- Dean Foods is giving up its membership in the International Dairy Foods Association because it said the trade group doesn't share one of the company's key priorities: opposing the labeling of plant-based products with dairy terms.
- "Unfortunately, IDFA has been unable to reach consensus and take a stance on this important issue," the dairy company wrote in an opinion piece for the Wisconsin State Farmer. Instead, Dean said it will use its advocacy resources to pursue "accurate product labeling" to benefit the industry — including farmers, processors and consumers.
- IDFA said in a statement to Feedstuffs that departures are very rare. More than 30 companies became members this year because of the group's "more inclusive association that represents and engages all segments of the growing dairy industry."
The use of dairy terms on plant-based beverages and other dairy-free products has been a thorn in the side for the dairy industry. Dean Foods, the largest milk producer in the U.S., opposes the practice and, like the National Milk Producers Federation, wants action from the U.S. Food and Drug Administration to stop it.
Dairy producers claim plant-based product labeling baffles customers, since the products aren't nutritionally equivalent to dairy-based milk. But those who support labeling plant-based beverages as "milk" have cited free speech rights of food producers.
In recent years, the IDFA may have softened its stance on this contentious issue. IDFA President and CEO Michael Dykes told a 2017 House Agriculture Committee hearing the group was no longer asking the government to intervene in keeping dairy terms off plant-based product labels. The issue should be settled in the marketplace, he said. It has been a difficult issue for members because some sell non-dairy beverages, and almond and soybean growers are being pitted against dairy producers.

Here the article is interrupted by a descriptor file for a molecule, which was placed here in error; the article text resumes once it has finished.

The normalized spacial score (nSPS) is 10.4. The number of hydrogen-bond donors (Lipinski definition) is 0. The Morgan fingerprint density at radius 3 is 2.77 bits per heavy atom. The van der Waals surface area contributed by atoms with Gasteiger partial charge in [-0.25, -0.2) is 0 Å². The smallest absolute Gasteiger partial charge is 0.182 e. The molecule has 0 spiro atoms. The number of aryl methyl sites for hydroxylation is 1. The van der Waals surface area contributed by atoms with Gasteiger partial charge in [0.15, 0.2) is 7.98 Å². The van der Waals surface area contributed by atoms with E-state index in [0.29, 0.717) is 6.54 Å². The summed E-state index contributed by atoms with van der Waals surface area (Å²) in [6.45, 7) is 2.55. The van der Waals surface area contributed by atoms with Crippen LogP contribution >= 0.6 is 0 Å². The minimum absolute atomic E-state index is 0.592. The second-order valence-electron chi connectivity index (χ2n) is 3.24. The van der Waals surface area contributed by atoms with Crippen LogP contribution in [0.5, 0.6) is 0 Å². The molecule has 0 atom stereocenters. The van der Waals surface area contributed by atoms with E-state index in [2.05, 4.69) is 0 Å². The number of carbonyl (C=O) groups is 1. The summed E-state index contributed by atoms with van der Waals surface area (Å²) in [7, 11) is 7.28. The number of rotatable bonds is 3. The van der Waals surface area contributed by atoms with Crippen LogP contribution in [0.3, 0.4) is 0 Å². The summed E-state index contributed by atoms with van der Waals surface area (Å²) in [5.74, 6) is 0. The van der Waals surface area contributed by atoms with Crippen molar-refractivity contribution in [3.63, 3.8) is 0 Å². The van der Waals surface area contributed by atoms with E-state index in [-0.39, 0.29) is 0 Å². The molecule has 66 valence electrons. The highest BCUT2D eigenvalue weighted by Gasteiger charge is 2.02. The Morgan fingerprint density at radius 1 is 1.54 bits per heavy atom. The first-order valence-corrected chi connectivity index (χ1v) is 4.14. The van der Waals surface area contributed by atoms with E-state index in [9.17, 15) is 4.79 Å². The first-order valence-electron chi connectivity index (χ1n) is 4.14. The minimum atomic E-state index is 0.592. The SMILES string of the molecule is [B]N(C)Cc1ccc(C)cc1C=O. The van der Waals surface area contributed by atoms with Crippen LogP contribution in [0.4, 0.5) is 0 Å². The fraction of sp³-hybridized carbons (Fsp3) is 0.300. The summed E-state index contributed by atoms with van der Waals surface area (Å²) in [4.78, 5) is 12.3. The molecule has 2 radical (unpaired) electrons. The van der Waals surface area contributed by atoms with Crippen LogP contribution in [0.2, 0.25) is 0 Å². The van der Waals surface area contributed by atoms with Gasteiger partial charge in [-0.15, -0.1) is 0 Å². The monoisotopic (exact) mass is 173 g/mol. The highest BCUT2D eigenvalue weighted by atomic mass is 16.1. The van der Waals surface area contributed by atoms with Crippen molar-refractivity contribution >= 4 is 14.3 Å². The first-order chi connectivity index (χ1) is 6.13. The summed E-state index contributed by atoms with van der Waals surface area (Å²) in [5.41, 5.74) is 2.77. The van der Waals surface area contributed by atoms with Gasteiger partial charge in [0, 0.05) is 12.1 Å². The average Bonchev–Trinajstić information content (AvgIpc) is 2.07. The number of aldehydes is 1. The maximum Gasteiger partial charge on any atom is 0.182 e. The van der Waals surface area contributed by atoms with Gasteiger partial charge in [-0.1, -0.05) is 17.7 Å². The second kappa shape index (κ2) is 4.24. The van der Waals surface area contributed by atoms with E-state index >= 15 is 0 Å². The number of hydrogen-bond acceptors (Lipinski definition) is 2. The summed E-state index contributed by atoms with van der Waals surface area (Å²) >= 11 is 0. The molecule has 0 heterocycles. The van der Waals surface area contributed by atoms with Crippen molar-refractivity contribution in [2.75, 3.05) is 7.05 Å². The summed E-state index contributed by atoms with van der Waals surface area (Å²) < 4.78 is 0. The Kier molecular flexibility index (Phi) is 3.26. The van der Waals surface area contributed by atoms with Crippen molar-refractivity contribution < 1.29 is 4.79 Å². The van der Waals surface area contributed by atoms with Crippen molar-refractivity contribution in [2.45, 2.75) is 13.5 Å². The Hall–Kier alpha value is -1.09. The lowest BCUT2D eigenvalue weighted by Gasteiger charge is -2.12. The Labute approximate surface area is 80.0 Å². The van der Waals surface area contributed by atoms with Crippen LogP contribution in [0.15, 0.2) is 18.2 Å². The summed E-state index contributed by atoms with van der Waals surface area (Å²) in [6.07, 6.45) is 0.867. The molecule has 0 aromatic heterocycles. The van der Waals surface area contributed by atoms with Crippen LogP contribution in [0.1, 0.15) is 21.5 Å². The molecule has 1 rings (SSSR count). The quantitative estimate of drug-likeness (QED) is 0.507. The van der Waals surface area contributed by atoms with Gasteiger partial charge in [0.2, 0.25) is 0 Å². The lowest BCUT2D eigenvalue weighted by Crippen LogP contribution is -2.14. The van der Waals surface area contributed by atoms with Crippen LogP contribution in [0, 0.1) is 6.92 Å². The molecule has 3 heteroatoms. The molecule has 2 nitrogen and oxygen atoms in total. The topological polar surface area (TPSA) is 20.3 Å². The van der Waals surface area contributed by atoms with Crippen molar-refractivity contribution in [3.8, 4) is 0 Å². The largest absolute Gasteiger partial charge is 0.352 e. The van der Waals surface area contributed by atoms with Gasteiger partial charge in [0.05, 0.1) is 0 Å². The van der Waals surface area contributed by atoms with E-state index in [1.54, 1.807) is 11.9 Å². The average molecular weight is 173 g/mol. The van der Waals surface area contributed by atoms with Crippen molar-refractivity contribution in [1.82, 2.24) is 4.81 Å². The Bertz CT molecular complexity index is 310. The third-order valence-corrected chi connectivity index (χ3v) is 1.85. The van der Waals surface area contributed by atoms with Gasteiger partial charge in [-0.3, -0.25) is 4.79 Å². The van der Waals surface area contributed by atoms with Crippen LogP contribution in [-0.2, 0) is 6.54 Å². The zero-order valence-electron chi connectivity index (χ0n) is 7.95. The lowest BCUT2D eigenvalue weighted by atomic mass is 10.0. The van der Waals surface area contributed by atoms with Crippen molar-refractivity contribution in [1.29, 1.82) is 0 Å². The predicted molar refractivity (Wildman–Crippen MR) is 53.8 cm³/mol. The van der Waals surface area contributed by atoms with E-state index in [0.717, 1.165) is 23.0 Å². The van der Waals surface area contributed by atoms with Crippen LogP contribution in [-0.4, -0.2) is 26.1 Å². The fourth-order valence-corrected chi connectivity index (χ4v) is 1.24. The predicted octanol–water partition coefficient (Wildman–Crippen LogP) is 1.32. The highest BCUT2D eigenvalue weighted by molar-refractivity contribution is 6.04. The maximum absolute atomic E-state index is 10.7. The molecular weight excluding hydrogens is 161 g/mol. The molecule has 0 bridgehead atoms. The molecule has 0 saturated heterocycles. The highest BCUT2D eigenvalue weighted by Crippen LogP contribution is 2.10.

The trade group isn't likely to suffer from Dean's exit. It has a long list of other dairy and dairy-related companies on its roster, including major global players Danone North America, Arla Foods, Fonterra and Land O'Lakes. But if other major companies join Dean in taking a stance against the group and leaving the organization, then it could hurt IDFA.
Dean's strong stance could be seen as a publicity stunt to draw attention back to dairy and the labeling issue. To some, its position may look hypocritical since the company owns a majority stake in Good Karma Foods, which sells non-dairy milk and yogurt and labels its products with traditional dairy terms such as "plant-based milk alternative," "dairy free flaxmilk," "plant-based sour cream" and "dairy free yogurt."
The company has been going through a rough time as the dairy industry struggles with changing consumer trends and the emergence of plant-based alternatives. Dean's stock has plummeted and it has canceled milk contracts, closed processing facilities, changed CEOs, cut costs and even considered a sale in the recent past.
This isn't the first time the dairy giant has left a trade group. In 2017, the company dropped its membership in the Grocery Manufacturers Association. While Dean didn't give specific reasons for doing so, other than a desire to "prioritize and allocate our limited time and resources elsewhere," it was one of several large CPG firms — including Nestlé, Campbell Soup, Mars and Cargill — that left around that time.
Of course, given the company's lackluster earnings as of late, leaving these trade groups could just be a means to cut corners and save the cost of membership fees.
Although the former FDA commissioner said last year the agency may soon restrict plant-based beverages from using the term "milk" on labels, it is unclear what type of regulation will come and when. The FDA asked for public comment on the issue, and more than three-quarters (76%) of them favor allowing plant-based products to continue using dairy terms, according to an analysis.
Regardless of the outcome on the labeling issue, the dairy industry still needs to continue adjusting to changing consumer trends. Dairy milk continues to outsell plant-based beverages despite the latter's growing popularity. The best the dairy industry might be able to do for the time being is sit tight, emphasize the nutritional profile of its products and enhance its sustainability credentials as much as possible to retain a strong customer base.